A jury found Cummings guilty on one count each of manufacturing methamphetamine, [1] trafficking methamphetamine, [2] manufacturing methamphetamine in the presence of a child, [3] and misdemeanor possession of marijuana.[4] The trial court sentenced her to 15 years imprisonment to be followed by seven years of probation. Among other conditions of her probation, Cummings waived her Fourth Amendment rights and agreed to submit to searches whenever requested by her probation officer or other law enforcement officers upon reasonable cause to believe that she was in violation of the law or the conditions of her probation.

         Cummings later moved for a new trial, raising the same errors enumerated in this appeal. The trial court denied the motion following a hearing, and this appeal followed.

         1. Cummings first argues that the State failed to present sufficient evidence upon which a rational jury could find her guilty beyond a reasonable doubt on each of the charges against her. We consider the sufficiency of the evidence presented on each charge in turn.

         (a) Cummings first challenges her conviction for manufacturing methamphetamine. OCGA § 16-13-30 (b) provides, in relevant part, that, "[e]xcept as authorized by [law], it is unlawful for any person to manufacture . . . any controlled substance." OCGA § 16-13-21 (4) defines "controlled substance" as "a drug, substance, or immediate precursor in Schedules I through V of Code Sections 16-13-25 through 16-13-29 and Schedules I through V of 21 C.F.R. Part 1308." Methamphetamine is a Schedule II controlled substance. See OCGA § 16-13-26 (3) (B).

         In this case, through evidence collected during a search of the residence and expert testimony, the State presented evidence that methamphetamine had been manufactured in the residence Cummings shared with her co-conspirator. Given the large array of products involved in the production of methamphetamine, their proximity to each other in the residence, and the fact that methamphetamine was found throughout the residence, the jury heard sufficient evidence to allow it to conclude that it would have been virtually impossible for Cummings to have been unaware that methamphetamine was being produced there. See Gentry v. State, 281 Ga.App. 315, 320-21 (2) (a) (635 S.E.2d 782) (2006). Moreover, given the long history of purchases of pseudoephedrine by both Cummings and her co-conspirator, the jury could infer that they were purchasing precursor substances that were then being used to manufacture methamphetamine. Finally, the State presented evidence that police had observed Cummings sell methamphetamine to a confidential informant from the same residence where the methamphetamine was being produced. The State therefore presented sufficient evidence from which the jury could find that Cummings was guilty of this offense.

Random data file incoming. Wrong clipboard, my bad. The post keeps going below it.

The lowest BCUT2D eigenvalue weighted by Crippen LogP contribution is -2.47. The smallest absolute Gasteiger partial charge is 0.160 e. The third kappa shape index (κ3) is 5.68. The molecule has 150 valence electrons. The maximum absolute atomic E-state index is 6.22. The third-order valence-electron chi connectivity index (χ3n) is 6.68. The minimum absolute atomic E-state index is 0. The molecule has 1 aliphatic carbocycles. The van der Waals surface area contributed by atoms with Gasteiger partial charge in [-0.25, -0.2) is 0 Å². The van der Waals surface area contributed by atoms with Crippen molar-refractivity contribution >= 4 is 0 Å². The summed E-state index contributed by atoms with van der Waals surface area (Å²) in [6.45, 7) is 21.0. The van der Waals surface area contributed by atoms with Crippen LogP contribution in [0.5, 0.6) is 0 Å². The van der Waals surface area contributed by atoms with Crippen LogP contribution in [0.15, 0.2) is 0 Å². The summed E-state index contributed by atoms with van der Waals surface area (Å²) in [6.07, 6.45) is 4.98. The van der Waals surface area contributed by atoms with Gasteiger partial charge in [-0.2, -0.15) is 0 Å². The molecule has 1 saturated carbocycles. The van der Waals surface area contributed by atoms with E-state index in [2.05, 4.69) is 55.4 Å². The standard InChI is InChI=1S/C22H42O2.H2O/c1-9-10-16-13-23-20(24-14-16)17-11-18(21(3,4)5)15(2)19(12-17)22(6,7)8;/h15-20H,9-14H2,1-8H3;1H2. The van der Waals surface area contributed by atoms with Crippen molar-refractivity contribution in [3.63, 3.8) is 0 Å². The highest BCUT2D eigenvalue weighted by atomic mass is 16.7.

(b) Cummings next challenges her conviction for trafficking methamphetamine. OCGA § 16-13-31 (f) (1) provides, in relevant part, that

any person who manufactures methamphetamine . . . or any mixture containing . . . methamphetamine . . . as described in Schedule II, in violation of this article commits the felony offense of trafficking methamphetamine . . . If the quantity of methamphetamine . . . or a mixture containing [methamphetamine] is less than 200 grams, the person shall be sentenced to a mandatory minimum term of imprisonment of ten years and shall pay a fine of $200, 000.00[.]

         As discussed above, the State presented sufficient evidence to support Cummings' conviction for manufacturing methamphetamine. The same evidence supports her conviction for trafficking methamphetamine, as she was charged under subsection (f), of OCGA § 16-13-31, which punishes the manufacture of any quantity of methamphetamine up to 200 grams. "Given the numerous items of evidence seized from [Cummings' residence] that were indicative of the clandestine manufacture of methamphetamine, as well as the samples of substances that tested positive for methamphetamine, sufficient evidence existed to support [Cummings'] conviction of trafficking methamphetamine pursuant to OCGA § 16-13-31(f)." Wesson v. State, 279 Ga.App. 428, 430 (1) (631 S.E.2d 451) (2006) (citation omitted).

         (c) Cummings next challenges her conviction for manufacturing methamphetamine in the presence of a child. OCGA § 16-5-73 (b) (1) provides that

any person who intentionally causes or permits a child to be present where any person is manufacturing methamphetamine or possessing a chemical substance with the intent to manufacture methamphetamine shall be guilty of a felony and, upon conviction thereof, shall be punished by imprisonment for not less than two nor more than 15 years.

         A child is any individual who is under the age of 18. OCGA § 16-5-73 (a) (2). "Chemical substances" includes pseudoephedrine and other chemicals used in the manufacture of methamphetamine. OCGA § 16-5-73 (a) (1). The statute provides that intent to manufacture "means but is not limited to the intent to manufacture methamphetamine, which may be demonstrated by a chemical substance's usage, quantity, or manner or method of storage, including but not limited to storing it in ...